The Boss 429 is one of the rarest and most wanted Mustangs ever built, with only 1358 examples produced from 1969 to 1970. A little ahead of its time, the car wasn’t the big hit everyone expected, but Ford created the muscle car solely for the purpose of NASCAR racing.

The 1969 and 1970 Ford Mustang models were equipped with a monster Hemi engine. Creator Kar Kraft modified the architecture of 428 Cobra Jet and Super Cobra Jet to make room for the motor and make it a threat in the competition against the infallible 426 Chrysler Hemi. The battery was relocated in the trunk, shock towers extended and the mounts for the front suspension were cut to fit the block and exhaust manifolds. Kraft placed his signature on each model, on the inside of the driver’s door above the warranty plate. The first model was named “KK NASCAR 1201”. This is definitely one of the best world cars even to today’s standards; perhaps it doesn’t benefit from the same technological advances that have appeared since then, but for what it was and what it is, the Boss 429 is still impressive as heck. Of course, deciding this is one of the world best cars is a subjective sentence, but Fords in general are amazing, powerful and performing cars.

NASCAR regulation stated that 500 cars equipped with this engine had to be sold to be eligible for the race. Because of the technical limitations of that time, the motor couldn’t operate at full capacity. The small carburetor, mild solid lifter cam, restrictive exhaust and intake manifold kept the monster in a cage. The pony car could still rate 375 horsepower at 5200 RPM and with the proper parts add another 100 horsepower or even more. Because of the large engine there was no room left for automatic transmission or air conditioning.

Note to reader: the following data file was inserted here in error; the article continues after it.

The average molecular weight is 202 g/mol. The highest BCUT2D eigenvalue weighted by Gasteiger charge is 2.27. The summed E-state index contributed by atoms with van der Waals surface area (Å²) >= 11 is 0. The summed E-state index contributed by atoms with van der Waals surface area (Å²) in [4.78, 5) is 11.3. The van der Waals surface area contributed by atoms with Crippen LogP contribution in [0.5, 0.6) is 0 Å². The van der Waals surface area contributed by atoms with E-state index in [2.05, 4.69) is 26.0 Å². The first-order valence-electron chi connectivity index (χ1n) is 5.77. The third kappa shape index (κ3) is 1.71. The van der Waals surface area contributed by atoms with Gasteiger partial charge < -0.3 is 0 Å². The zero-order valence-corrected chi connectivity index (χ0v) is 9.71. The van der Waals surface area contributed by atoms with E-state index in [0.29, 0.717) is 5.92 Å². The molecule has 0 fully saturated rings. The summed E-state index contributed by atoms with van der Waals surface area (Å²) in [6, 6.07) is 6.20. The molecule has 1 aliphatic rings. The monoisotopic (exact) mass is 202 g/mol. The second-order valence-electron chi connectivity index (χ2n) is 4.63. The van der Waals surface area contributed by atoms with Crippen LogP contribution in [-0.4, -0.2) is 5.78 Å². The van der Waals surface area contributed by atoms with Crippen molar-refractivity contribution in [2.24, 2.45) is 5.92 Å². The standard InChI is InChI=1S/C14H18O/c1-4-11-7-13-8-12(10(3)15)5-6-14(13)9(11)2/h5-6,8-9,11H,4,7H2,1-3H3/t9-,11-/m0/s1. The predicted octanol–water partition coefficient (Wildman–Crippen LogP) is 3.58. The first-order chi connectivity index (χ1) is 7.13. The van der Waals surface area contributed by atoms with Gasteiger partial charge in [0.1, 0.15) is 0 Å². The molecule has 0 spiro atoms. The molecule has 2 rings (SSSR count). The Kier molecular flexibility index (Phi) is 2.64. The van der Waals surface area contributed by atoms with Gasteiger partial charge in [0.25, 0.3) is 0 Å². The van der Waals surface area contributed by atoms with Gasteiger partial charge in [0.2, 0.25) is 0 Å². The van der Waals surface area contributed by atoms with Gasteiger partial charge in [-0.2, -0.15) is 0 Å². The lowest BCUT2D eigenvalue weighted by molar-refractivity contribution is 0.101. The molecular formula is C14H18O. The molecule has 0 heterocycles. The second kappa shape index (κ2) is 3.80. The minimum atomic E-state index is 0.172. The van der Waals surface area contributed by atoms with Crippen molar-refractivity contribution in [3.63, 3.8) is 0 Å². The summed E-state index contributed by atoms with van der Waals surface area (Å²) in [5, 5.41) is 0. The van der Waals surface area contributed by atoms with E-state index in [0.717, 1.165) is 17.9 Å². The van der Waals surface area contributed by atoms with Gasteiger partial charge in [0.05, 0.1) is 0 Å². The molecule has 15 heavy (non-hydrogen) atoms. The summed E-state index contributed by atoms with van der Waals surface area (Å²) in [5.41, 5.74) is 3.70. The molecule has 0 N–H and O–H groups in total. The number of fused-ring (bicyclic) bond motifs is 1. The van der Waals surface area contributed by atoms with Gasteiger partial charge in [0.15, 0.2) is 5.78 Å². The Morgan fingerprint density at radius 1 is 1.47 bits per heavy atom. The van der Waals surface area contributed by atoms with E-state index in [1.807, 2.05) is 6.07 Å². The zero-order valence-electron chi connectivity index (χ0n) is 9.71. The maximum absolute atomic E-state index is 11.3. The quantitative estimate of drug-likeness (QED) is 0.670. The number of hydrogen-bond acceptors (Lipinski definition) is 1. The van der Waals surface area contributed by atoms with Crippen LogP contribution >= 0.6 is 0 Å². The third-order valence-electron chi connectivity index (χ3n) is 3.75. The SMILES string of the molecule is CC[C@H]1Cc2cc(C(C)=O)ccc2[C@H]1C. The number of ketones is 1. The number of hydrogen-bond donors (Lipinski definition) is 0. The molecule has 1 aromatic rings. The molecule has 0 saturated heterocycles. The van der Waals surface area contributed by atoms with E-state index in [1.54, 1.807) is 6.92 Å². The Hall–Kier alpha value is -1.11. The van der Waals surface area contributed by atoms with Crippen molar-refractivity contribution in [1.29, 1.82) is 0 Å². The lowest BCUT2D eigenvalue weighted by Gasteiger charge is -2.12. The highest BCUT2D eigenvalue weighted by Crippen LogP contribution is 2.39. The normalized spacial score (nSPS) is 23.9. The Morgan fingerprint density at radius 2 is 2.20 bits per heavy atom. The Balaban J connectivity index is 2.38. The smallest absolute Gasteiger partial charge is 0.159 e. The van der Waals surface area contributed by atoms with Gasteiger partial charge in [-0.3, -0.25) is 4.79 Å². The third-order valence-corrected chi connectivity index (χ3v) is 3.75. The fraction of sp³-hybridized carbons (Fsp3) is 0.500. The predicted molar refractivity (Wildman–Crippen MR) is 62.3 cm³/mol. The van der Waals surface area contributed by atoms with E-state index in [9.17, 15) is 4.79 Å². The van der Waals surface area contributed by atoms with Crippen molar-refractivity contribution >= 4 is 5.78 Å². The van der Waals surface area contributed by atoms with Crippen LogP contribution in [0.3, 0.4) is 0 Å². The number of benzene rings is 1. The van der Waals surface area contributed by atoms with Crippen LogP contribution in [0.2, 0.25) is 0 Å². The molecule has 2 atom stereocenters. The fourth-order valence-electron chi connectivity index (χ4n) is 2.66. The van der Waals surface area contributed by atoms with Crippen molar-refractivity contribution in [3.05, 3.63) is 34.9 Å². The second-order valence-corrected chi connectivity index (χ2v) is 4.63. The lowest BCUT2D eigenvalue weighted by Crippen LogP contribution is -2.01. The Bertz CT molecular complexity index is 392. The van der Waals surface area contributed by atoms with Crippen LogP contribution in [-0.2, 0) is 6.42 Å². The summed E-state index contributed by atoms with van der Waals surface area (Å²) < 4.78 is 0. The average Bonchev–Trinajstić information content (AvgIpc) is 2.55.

The 1969 model came in five colors: Royal Maroon ,Wimbledon White, Raven Black, Candyapple Red, Black Jade with an all black interior. Only 859 models were made that year. The 429 engine had few weaknesses, o-ring heads and the lack of head gaskets. The first 279 models were known as ā€œSā€ code cars, because of the heavy duty rods for NASCAR. Due to malfunctions, Ford replaced the S-code engine with a T-version that used lighter parts and later in 1970 with an upgraded A-version.

Even fewer 1970 Ford Mustang Boss 429s were built, 499 specimens similar to the early model. Five new daring color options were added: Grabber Green, Calypso Coral, Grabber Orange, Grabber Blue and two Pastel Blue cars, with new white and black interior available. They all came with a hood scoop painted gloss black and a Hurst Shifter. Few even had a rare six-pack intake option installed.

Produced for only two years, the wild and daring 1969-1970 Ford Mustang Boss 429 remains a legend. Recent sales show that the Mustang is still highly appreciated and desired, numbers going over $200,000 and even reaching $600,000 in 2007.

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